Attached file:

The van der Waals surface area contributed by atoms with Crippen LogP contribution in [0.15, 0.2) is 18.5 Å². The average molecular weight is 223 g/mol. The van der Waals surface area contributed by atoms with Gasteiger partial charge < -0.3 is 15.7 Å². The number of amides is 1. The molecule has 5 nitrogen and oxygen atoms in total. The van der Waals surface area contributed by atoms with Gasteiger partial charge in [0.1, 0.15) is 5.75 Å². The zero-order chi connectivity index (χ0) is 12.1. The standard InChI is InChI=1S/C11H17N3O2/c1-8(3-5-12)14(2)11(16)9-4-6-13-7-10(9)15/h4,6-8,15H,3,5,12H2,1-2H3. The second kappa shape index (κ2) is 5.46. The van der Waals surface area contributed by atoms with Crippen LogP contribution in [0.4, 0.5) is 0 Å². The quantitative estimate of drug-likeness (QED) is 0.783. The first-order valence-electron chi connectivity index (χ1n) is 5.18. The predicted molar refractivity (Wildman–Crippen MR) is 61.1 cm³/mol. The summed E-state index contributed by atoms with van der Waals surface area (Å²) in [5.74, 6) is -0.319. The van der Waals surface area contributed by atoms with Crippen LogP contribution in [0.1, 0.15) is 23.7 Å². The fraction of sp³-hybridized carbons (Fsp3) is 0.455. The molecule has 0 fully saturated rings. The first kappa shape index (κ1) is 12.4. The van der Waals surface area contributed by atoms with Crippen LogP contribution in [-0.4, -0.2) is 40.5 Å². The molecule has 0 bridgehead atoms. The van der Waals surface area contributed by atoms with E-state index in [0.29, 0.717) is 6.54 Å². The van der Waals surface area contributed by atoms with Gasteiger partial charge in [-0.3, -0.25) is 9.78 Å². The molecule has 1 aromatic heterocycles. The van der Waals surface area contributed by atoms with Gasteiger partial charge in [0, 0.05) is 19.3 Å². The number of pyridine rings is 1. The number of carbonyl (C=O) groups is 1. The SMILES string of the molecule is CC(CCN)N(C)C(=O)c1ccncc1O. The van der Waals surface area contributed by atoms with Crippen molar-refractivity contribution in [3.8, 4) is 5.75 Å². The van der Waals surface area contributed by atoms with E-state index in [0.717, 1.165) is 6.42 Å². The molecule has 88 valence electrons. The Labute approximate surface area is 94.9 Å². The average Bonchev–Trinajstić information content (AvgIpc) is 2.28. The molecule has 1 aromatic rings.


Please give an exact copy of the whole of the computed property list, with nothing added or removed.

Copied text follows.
The van der Waals surface area contributed by atoms with Crippen LogP contribution in [0.15, 0.2) is 18.5 Å². The average molecular weight is 223 g/mol. The van der Waals surface area contributed by atoms with Gasteiger partial charge < -0.3 is 15.7 Å². The number of amides is 1. The molecule has 5 nitrogen and oxygen atoms in total. The van der Waals surface area contributed by atoms with Gasteiger partial charge in [0.1, 0.15) is 5.75 Å². The zero-order chi connectivity index (χ0) is 12.1. The standard InChI is InChI=1S/C11H17N3O2/c1-8(3-5-12)14(2)11(16)9-4-6-13-7-10(9)15/h4,6-8,15H,3,5,12H2,1-2H3. The second kappa shape index (κ2) is 5.46. The van der Waals surface area contributed by atoms with Crippen LogP contribution in [0.4, 0.5) is 0 Å². The quantitative estimate of drug-likeness (QED) is 0.783. The first-order valence-electron chi connectivity index (χ1n) is 5.18. The predicted molar refractivity (Wildman–Crippen MR) is 61.1 cm³/mol. The summed E-state index contributed by atoms with van der Waals surface area (Å²) in [5.74, 6) is -0.319. The van der Waals surface area contributed by atoms with Crippen LogP contribution in [0.1, 0.15) is 23.7 Å². The fraction of sp³-hybridized carbons (Fsp3) is 0.455. The molecule has 0 fully saturated rings. The first kappa shape index (κ1) is 12.4. The van der Waals surface area contributed by atoms with Crippen LogP contribution in [-0.4, -0.2) is 40.5 Å². The molecule has 0 bridgehead atoms. The van der Waals surface area contributed by atoms with E-state index in [0.29, 0.717) is 6.54 Å². The van der Waals surface area contributed by atoms with Gasteiger partial charge in [-0.3, -0.25) is 9.78 Å². The molecule has 1 aromatic heterocycles. The van der Waals surface area contributed by atoms with Gasteiger partial charge in [0, 0.05) is 19.3 Å². The number of pyridine rings is 1. The number of carbonyl (C=O) groups is 1. The SMILES string of the molecule is CC(CCN)N(C)C(=O)c1ccncc1O. The van der Waals surface area contributed by atoms with Crippen molar-refractivity contribution in [3.8, 4) is 5.75 Å². The van der Waals surface area contributed by atoms with E-state index in [0.717, 1.165) is 6.42 Å². The molecule has 88 valence electrons. The Labute approximate surface area is 94.9 Å². The average Bonchev–Trinajstić information content (AvgIpc) is 2.28. The molecule has 1 aromatic rings.